Albany Highway, Kojonup, 2018
|Population||1,165 (2016 census)|
|Elevation||305 m (1,001 ft)|
|LGA(s)||Shire of Kojonup|
Kojonup is a town 256 km south-east of Perth, Western Australia along Albany Highway in the Great Southern region. The name Kojonup is believed to refer to the "Kodja" or stone axe made by Indigenous Australians, from the local stone.
The Noongar people are the traditional owners and inhabitants of Kojonup. Specifically, the Noongar people of Kojonup today are descendants of the Kaneang tribe. Historically the Noongar people drank from the local freshwater spring and hunted game with the traditional Noongar ‘kodj’, or stone axe. Both Kojonup and The Kodja Place are named after the historically significant implement. Sovereignty has not been ceded.
The first European in the area was surveyor Alfred Hillman who arrived in 1837 and had been guided to freshwater spring by the Noongar people. The site was an important staging place on the road to Albany, and in 1837 a military post was established there for the protection of travellers and the mail.By 1845 this outpost had grown to support a military barracks, built on the site of the freshwater spring. Today, the barracks still stands on its original site and houses the Kojonup Pioneer Museum. The barracks is one of the oldest buildings in Western Australia. The first farms in Kojonup were set up by soldiers with settlement grants. The appointment in 1865 of a mounted Police Constable marked the phasing out of the military presence at Kojonup. By the late 1860s the military had left and the Barracks became a focus for community gatherings, much as it is today. The town's first Police Station was built in 1869 and the first hotel licence was granted in 1868.
In early 1898 the population of the town was 67, 32 men and 35 women.
In 1926 the Kojonup Memorial Hall was built at a cost of £5,000;it was officially opened by Major General Sir Talbot Hobbs.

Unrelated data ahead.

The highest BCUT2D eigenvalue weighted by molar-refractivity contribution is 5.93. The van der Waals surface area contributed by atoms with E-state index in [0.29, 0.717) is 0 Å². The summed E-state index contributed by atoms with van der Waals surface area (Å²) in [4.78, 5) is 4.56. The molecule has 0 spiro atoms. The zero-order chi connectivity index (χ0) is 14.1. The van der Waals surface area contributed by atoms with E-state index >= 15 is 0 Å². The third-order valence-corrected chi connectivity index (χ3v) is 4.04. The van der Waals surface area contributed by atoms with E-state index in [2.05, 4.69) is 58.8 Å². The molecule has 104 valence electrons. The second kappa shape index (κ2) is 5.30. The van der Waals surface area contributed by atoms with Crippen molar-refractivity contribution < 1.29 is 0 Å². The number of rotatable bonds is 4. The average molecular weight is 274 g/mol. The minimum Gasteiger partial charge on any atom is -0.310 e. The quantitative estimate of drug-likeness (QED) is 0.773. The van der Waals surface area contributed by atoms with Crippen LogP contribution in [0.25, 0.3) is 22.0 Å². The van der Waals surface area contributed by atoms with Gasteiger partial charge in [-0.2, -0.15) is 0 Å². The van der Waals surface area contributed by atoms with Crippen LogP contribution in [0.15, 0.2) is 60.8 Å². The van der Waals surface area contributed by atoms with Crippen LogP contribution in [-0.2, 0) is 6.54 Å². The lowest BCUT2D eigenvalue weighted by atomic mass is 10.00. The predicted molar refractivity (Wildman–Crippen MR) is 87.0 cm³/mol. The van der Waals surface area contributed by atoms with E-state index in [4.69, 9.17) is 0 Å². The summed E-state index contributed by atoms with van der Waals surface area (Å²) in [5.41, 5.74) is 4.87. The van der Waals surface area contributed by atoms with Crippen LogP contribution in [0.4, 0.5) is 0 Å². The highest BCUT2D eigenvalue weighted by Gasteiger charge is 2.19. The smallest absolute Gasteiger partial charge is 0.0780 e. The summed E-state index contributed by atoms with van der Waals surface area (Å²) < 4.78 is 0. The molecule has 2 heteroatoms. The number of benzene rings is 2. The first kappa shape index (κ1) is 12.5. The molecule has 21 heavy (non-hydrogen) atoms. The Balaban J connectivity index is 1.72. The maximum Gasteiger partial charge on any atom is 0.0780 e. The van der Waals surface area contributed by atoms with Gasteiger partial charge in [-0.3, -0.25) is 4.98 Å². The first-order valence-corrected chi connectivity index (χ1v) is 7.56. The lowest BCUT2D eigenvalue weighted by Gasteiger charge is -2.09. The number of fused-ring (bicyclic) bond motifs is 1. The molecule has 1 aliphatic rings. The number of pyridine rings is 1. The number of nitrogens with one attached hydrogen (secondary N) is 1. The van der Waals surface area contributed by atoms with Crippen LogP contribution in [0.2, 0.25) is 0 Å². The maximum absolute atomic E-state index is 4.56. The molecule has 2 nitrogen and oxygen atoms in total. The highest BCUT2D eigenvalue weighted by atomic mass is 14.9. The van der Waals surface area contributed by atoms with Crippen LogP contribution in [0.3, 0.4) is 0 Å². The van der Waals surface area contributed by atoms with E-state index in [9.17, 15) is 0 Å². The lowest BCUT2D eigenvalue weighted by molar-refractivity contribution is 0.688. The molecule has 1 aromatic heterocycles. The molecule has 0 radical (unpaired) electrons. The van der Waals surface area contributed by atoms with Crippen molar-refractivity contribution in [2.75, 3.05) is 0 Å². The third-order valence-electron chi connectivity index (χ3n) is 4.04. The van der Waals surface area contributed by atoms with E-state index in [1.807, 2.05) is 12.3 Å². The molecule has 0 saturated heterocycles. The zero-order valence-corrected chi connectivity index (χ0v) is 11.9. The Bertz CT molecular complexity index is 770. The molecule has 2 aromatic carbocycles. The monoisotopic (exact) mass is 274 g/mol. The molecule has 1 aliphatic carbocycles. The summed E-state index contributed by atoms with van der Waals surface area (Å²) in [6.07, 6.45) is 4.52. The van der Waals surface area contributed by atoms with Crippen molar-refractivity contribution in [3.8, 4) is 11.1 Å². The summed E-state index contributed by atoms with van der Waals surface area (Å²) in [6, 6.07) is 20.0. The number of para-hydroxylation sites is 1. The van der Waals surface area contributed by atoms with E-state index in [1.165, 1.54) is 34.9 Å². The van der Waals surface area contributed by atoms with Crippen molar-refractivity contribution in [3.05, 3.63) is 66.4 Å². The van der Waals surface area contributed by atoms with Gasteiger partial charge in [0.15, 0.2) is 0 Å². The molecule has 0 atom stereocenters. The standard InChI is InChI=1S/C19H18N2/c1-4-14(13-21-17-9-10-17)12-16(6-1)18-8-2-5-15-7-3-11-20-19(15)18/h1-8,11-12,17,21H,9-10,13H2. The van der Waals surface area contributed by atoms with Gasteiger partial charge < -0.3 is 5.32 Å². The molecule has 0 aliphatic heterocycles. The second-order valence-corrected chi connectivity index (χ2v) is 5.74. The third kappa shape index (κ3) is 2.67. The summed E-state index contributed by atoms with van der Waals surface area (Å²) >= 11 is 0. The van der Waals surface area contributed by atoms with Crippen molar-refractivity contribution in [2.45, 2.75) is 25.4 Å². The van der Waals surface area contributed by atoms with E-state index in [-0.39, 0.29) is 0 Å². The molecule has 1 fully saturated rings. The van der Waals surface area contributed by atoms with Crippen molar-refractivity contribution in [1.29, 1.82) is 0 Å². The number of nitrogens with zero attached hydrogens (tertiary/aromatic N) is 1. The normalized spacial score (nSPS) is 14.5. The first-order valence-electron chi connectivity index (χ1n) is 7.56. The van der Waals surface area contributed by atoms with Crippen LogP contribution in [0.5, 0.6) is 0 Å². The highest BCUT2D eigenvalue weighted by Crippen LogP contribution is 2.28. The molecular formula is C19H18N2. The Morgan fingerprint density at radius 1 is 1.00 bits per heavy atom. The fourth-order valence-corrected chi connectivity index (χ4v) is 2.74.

Kojonup has been the home to many important Australian Rules Football players,including several players of Indigenous Australian descent.
The early economy of the town was initially dependent on cutting and transporting sandalwood and kangaroo huntingbut by the mid-19th century the wool industry began to boom and by 1906 the shire had 10,500 sheep. By 1989 the shire had seen over 1 million sheep being shorn.
To celebrate the importance of the wool industry the town built a one and a half scale model of a wool wagon; the project was officially opened on Australia Day in 2001.
The surrounding areas produce wheat and other cereal crops including organic, conventional and GMO.
The Kojonup region has hosted some of Australia's earliest biodynamic and organic agriculture endeavours.The Marsh v Baxter case has put Kojonup at the epicentre of the battle in Australia of organic versus GMO agriculture. The town is a receival site for Cooperative Bulk Handling.
Sporting facilities include a golf club with 18 holes, a tennis club, a skate park, a 50-metre outdoor swimming pool, football oval, netball courts, and hockey ovals. Other attractions are Kodja Place Kojonup Youth Center and rose maze. Town Elder, Jack Cox gives tours at the Kodja Place, recognising the Noongar history of Kojonup.
|Climate data for Kojonup|
|Record high °C (°F)||44.2|
|Average high °C (°F)||29.5|
|Average low °C (°F)||13.1|
|Record low °C (°F)||4.0|
|Average precipitation mm (inches)||13.9|
|Average precipitation days||3.4||3.2||4.6||7.7||13.4||16.7||18.1||17.0||14.2||11.0||6.8||4.0||120.1|
|Average afternoon relative humidity (%)||37||41||42||50||62||72||72||70||63||57||48||41||55|
Katanning is a town located 277 kilometres (172 mi) south-east of Perth, Western Australia on the Great Southern Highway. At the 2016 census, Katanning had a population of 3,687.
The organic movement broadly refers to the organizations and individuals involved worldwide in the promotion of organic food and other organic products. It started during the first half of the 20th century, when modern large-scale agricultural practices began to appear.
Biodynamic agriculture is a form of alternative agriculture very similar to organic farming, but it includes various esoteric concepts drawn from the ideas of Rudolf Steiner (1861–1925). Initially developed in 1924, it was the first of the organic agriculture movements. It treats soil fertility, plant growth, and livestock care as ecologically interrelated tasks, emphasizing spiritual and mystical perspectives.
Dumbleyung is a town and shire in the Wheatbelt region of Western Australia, 267 kilometres (166 mi) south-east of Perth between Wagin and Lake Grace on State Route 107.